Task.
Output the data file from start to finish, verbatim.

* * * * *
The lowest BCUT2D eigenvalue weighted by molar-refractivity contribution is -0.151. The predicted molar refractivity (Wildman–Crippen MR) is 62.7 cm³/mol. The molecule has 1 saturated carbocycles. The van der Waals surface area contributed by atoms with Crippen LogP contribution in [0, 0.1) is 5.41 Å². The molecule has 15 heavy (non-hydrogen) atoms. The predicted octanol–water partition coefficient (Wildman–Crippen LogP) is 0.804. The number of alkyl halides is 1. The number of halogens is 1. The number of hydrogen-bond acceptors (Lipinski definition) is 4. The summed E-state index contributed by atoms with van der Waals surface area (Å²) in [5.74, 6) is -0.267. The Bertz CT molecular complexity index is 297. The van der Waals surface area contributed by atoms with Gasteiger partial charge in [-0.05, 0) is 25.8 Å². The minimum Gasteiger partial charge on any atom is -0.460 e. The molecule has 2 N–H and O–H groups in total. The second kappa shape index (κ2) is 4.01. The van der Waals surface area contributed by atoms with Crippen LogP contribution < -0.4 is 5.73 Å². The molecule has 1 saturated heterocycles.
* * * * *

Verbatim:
The lowest BCUT2D eigenvalue weighted by molar-refractivity contribution is -0.151. The predicted molar refractivity (Wildman–Crippen MR) is 62.7 cm³/mol. The molecule has 1 saturated carbocycles. The van der Waals surface area contributed by atoms with Crippen LogP contribution in [0, 0.1) is 5.41 Å². The molecule has 15 heavy (non-hydrogen) atoms. The predicted octanol–water partition coefficient (Wildman–Crippen LogP) is 0.804. The number of alkyl halides is 1. The number of halogens is 1. The number of hydrogen-bond acceptors (Lipinski definition) is 4. The summed E-state index contributed by atoms with van der Waals surface area (Å²) in [5.74, 6) is -0.267. The Bertz CT molecular complexity index is 297. The van der Waals surface area contributed by atoms with Gasteiger partial charge in [-0.05, 0) is 25.8 Å². The minimum Gasteiger partial charge on any atom is -0.460 e. The molecule has 2 N–H and O–H groups in total. The second kappa shape index (κ2) is 4.01. The van der Waals surface area contributed by atoms with Crippen LogP contribution < -0.4 is 5.73 Å². The molecule has 1 saturated heterocycles.